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Tuesday, 27 July, 2021

Oil tankers fall back, refusing to take Venezuelan crude

Oil tankers are turning back, refusing to take Venezuelan crude to be refined abroad, Jorge Arreaza, the foreign minister for the Nicolas Maduro's regime confirmed.


By Carlos Camacho in Caracas.

After weeks of rumors triggered by the latest round of sanctions, Arreaza published a series of tweets Tuesday stating that, indeed, the media had it right, and that some tankers were turning back, leaving cargoes of Venezuelan crude on the docks, only miles away from the Venezuelan shores.

“More evidence of Washington’s criminal assault. They attack the heart of the Venezuelan economy to prevent the country from receiving income to import food, medicines, treatments, inputs. And they do so amid a pandemic. An attack against all Venezuelans,” Arreaza wrote.

Venezuelan oil production declining since the Bolivarian Revolution of Maduro, and his predecessor, Hugo Chavez, who began to rule in 1999. Production fells down from 3.5 million oil barrels to some 600,000 per day, even though chavism received more than $1 trillion since 1999.

You must read Drivers in Western Venezuela wait more than 48 hours to obtain gasoline

The country can’t even produce gasoline, despite having six refineries, and had to import it from Iran, as no oil company in the Western Hemisphere is willing to sell it any fuel.

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Besides, Maduro has been running into more troubles to sell what little oil his administration still produces: earlier this year Russian oil company Rosneft quit the country, and transferred its Venezuelan assets to a newly created fund controlled directly by Moscow, to evade strict sanctions that Washington imposed on the Russian company.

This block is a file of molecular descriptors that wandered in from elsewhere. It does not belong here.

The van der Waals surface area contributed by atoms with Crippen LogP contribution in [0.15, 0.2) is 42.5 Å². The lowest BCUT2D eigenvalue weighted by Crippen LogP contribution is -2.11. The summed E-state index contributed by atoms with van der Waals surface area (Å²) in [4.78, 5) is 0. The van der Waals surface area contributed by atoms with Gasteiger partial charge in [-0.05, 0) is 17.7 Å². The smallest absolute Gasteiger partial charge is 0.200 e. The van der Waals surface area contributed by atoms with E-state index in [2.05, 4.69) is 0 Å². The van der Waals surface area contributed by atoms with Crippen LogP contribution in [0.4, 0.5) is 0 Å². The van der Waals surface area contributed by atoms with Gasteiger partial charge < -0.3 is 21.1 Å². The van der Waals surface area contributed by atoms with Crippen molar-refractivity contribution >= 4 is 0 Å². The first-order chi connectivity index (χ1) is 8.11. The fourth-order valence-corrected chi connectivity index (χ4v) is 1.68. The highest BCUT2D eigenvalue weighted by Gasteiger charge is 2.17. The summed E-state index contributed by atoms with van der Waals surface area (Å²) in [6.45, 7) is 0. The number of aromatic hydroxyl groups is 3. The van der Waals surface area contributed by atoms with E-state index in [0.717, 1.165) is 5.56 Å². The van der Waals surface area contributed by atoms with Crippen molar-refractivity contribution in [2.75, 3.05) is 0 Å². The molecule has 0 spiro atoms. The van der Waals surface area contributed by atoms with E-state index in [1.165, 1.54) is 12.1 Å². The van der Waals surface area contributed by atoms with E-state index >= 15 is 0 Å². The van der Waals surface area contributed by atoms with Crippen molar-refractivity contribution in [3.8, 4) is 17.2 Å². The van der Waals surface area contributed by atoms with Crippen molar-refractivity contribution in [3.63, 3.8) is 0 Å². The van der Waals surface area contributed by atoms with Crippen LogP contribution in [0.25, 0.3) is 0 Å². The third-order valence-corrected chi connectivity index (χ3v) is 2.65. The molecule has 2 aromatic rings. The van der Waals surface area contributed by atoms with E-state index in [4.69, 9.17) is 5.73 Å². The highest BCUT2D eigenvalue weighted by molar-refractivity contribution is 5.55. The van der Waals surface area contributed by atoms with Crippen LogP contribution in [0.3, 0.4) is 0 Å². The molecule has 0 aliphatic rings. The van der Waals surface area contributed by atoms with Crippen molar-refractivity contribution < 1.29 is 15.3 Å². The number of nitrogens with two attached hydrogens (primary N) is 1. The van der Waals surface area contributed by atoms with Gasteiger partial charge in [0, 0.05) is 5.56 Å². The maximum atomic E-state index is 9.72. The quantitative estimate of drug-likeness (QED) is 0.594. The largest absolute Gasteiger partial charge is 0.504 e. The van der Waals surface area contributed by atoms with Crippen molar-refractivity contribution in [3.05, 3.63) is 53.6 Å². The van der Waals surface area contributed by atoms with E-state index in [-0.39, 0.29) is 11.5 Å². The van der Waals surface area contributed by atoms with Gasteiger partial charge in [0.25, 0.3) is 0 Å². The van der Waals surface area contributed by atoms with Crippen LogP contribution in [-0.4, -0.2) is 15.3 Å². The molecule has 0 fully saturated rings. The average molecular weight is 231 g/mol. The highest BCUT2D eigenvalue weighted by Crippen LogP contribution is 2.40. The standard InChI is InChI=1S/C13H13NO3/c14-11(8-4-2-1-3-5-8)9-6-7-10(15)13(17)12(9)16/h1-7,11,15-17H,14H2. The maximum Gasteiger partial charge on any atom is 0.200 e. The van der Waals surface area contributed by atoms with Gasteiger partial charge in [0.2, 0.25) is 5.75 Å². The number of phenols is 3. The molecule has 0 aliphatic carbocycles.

The decline in oil production and prices has placed Maduro and his ailing regime in dire straits indeed: hyperinflation and the first default ever in Venezuelan sovereign debt are just two of the other characteristics in an unprecedented economic crisis in the oil-rich nation.

You must read U.S. accuses Maduro regime as a state sponsor of terrorism

Maduro is the most heavily sanctioned head of state in Venezuelan history since 1902, when Great Britain, Germany, and Italy blocked Venezuelan shores with warships to get strongman, Cipriano Castro, to pay back some loans. British and German sailors came ashore and overtook the docks, but a full war averted with the intercession of the United States, which brokered a deal under which Venezuela would pay its debts.

The socialist leader has been sanctioned by the U.S. and several other countries and has a bounty of $15 million on his head for narco-terrorism. First Lady and Maduro’s wife, Cilia Flores and his son from a previous union, Nicolasito Maduro Guerra, have also been sanctioned, as well as other members of the inner circle.

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